The West has positioned itself as the protagonist of the development narrative. But the results have been mixed, in some cases even catastrophic, and developing world leaders have become ... See full summary »
From ticket-fixing in our police departments to test-score scandals in our schools, from our elected leaders' extra-marital affairs to financial schemes undermining our economy, dishonesty ... See full summary »
The Divide tells the story of 7 individuals striving for a better life in modern day US and UK - where the top 0.1% owns as much wealth as the bottom 90%. By plotting these tales together, we uncover how virtually every aspect of our lives is controlled by one factor: the size of the gap between rich and poor.The film is inspired by "The Spirit Level" by Richard Wilkinson and Kate Pickett.
Nearly 100 years after its creation, the power of the U.S. Federal Reserve has never been greater. Markets and governments around the world hold their breath in anticipation of the Fed ... See full summary »
Terry Jones presents Boom Bust Boom. The result of a meeting between writer, director, historian and Python Terry Jones and economics professor and entrepreneur Theo Kocken. Co-written by Jones and Kocken and featuring John Cusack, Nobel Prize winners Daniel Kahneman, Robert J Shiller and Paul Krugman, the film is part of a global movement to change the economic system through education to protect the world from boom and bust. A unique look at why economic crashes happen, Boom Bust Boom is a multimedia documentary combining live action with animation and puppetry to explain economics to everyone.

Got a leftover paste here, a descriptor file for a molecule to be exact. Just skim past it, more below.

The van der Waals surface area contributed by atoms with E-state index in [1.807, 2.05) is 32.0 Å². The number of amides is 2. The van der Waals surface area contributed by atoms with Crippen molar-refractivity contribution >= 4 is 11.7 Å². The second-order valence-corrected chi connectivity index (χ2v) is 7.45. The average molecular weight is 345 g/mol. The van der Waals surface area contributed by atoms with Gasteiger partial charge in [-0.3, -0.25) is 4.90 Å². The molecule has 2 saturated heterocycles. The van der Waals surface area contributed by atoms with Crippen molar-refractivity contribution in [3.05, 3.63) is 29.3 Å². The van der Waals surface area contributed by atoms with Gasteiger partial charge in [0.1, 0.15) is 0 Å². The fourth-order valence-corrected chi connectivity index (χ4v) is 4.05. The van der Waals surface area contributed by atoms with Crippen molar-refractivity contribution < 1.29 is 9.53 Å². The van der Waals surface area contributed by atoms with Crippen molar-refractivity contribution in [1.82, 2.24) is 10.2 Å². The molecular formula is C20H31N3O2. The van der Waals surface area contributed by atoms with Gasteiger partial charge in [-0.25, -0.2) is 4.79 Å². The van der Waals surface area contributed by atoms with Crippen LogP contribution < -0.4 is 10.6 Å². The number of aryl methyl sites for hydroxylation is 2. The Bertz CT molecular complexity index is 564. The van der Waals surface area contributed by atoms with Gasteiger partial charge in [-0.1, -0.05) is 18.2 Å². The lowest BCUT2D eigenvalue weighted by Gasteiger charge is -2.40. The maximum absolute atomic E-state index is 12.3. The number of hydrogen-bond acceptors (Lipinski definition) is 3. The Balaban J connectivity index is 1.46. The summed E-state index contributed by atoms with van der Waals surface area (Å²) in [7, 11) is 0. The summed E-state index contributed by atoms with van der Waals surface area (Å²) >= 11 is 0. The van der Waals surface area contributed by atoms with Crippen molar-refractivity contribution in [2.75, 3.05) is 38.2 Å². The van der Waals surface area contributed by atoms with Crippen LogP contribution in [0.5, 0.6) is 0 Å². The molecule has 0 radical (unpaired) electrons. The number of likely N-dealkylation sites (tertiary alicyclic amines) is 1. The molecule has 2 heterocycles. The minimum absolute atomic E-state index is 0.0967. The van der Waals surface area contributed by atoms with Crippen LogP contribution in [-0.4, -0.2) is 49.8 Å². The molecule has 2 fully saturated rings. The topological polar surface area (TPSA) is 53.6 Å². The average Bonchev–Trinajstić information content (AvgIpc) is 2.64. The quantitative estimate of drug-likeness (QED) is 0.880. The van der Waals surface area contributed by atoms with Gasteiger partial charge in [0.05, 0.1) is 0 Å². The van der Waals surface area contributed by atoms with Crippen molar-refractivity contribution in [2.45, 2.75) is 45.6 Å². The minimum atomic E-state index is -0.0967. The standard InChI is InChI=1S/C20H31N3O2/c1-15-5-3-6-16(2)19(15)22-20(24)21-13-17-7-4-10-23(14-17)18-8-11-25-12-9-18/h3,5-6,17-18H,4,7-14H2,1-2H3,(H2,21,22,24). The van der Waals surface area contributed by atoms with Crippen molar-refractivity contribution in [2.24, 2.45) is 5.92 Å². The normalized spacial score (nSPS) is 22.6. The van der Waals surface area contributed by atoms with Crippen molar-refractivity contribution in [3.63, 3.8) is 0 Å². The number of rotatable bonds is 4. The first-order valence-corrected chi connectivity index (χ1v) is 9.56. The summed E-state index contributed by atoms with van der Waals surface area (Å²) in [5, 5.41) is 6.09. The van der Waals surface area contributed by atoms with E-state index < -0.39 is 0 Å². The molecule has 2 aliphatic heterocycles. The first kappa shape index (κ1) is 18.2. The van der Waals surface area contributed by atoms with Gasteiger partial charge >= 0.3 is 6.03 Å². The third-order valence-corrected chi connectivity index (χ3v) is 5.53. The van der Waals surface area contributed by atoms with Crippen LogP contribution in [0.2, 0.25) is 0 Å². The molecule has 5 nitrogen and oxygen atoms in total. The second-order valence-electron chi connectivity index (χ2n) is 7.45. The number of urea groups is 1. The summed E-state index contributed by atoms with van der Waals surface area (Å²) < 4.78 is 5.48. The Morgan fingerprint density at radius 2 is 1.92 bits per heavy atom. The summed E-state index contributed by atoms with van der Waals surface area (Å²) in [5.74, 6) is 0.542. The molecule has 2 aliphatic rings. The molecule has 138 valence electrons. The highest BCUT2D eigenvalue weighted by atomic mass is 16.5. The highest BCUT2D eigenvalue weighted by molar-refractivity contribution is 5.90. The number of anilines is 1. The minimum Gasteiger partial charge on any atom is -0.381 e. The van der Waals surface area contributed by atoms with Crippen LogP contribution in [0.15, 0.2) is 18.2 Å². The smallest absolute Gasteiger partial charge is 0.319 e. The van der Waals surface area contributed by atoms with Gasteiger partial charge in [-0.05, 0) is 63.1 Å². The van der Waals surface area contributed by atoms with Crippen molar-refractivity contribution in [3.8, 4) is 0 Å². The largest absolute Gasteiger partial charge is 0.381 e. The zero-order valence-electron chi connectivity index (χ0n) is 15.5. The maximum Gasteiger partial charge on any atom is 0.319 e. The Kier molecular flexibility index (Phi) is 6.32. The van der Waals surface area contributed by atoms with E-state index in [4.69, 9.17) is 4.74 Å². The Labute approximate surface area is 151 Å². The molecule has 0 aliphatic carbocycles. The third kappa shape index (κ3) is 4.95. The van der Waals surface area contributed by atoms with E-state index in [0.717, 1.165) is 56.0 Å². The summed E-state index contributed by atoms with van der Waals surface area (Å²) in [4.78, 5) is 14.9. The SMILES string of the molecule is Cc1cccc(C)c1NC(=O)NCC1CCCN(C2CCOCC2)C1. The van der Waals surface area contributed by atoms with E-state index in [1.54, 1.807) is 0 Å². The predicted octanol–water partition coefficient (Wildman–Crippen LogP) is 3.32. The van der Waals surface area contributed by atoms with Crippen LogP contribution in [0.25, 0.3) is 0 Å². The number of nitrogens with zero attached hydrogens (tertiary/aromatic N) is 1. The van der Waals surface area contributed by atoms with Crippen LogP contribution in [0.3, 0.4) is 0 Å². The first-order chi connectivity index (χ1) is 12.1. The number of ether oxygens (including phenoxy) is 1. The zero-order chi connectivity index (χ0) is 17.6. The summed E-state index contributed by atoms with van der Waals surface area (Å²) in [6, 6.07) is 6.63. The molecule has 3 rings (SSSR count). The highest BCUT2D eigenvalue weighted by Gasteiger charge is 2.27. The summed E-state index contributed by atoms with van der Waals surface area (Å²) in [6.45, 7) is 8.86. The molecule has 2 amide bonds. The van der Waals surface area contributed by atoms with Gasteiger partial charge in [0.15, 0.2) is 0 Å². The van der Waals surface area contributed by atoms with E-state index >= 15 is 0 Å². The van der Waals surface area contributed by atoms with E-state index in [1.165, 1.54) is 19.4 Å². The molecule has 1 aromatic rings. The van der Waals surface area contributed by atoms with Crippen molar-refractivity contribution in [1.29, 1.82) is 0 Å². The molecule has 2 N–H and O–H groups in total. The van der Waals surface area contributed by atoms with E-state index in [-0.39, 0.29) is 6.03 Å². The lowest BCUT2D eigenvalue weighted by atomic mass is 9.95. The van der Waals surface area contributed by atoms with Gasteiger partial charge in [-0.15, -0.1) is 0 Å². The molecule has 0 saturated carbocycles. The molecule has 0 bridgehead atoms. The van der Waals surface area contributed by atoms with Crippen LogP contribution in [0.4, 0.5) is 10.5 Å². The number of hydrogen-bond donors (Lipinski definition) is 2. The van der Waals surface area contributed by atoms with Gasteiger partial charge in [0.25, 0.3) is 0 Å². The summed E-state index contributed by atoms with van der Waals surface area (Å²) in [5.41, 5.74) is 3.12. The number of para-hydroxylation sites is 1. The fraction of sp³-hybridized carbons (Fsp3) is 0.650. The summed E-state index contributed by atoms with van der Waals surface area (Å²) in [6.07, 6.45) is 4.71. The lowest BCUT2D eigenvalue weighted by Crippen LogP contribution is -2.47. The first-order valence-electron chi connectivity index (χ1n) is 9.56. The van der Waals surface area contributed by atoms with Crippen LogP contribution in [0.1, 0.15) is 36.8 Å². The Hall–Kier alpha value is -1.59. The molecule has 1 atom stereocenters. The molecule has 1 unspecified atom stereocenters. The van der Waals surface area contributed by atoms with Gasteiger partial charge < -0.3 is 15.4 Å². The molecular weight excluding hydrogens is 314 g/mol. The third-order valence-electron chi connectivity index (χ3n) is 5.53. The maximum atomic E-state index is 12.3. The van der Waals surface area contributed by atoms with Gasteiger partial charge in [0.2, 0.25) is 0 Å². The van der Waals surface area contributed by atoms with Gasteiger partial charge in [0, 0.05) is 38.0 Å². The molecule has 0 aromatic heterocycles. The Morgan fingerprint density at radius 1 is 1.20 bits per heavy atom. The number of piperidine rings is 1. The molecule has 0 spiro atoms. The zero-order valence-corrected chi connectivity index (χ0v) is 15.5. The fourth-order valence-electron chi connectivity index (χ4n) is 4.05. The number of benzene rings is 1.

An Engaging and Amusing Documentary of Financial Crises in Capitalism
OK, so maybe you have to be an economist (like me) or a financial analyst to enjoy this 70 minute trip through the periodic financial crises (like the one in 2008) that seem to plague capitalism, but I believe any educated person interested in the causes and after-effects of the 2008 crisis can enjoy this film. It's an interesting combination of animation, puppetry, and original songs that's melded with serious commentary by a number of well-known and influential economists including three Nobel Prize winners. We learn about the various "asset price bubbles" that preceded the unsustainable run-up in home prices prior to the financial crisis and stock market crash of 2008, like the tulip bubble in 17th century Holland, the South Seas bubble in 18th century Britain, and of course the Wall Street crash of 1929. Terry Jones, one of the filmmakers, proves once again that the Monty Python comedy troupe harbored some of the most intelligent, if zany, comedians you'll find anywhere.
The larger issue in this unusual and amusing documentary is the inability of the prevailing mainstream paradigm in economics (the "neo-classical synthesis" for you aficionados) to reflect the mass psychology of financial markets and institutions and their periodic proclivity to either "irrational exuberance" or morbid fear. In addition, the regulatory authorities periodically accommodate market excesses by deregulation and then become more restrictive when the financial excesses have already wrecked the real economy as shown in this film. I am largely sympathetic with this point of view and have long felt that economics suffers from "physics envy" with its elaborate mathematical models (made possible by the assumption that economic agents are optimizing and calculating machines) and its emphasis on market equilibriums. Some of the speakers in this film suggest that economics would be more realistic if it became more of a narrative and descriptive discipline similar to the other social sciences and made less heroic assumptions about the rationality of its agents. Of course, that would be at the expense of the "rigor" of the discipline. Unfortunately, there were no counter-arguments presented by the filmmakers, and at the end we have one economist say: "we have to re-design a new economy." When I hear that, I'm left with the thought that just maybe the periodic excesses in financial markets are the necessary price we must pay for the dynamism of a market economy.
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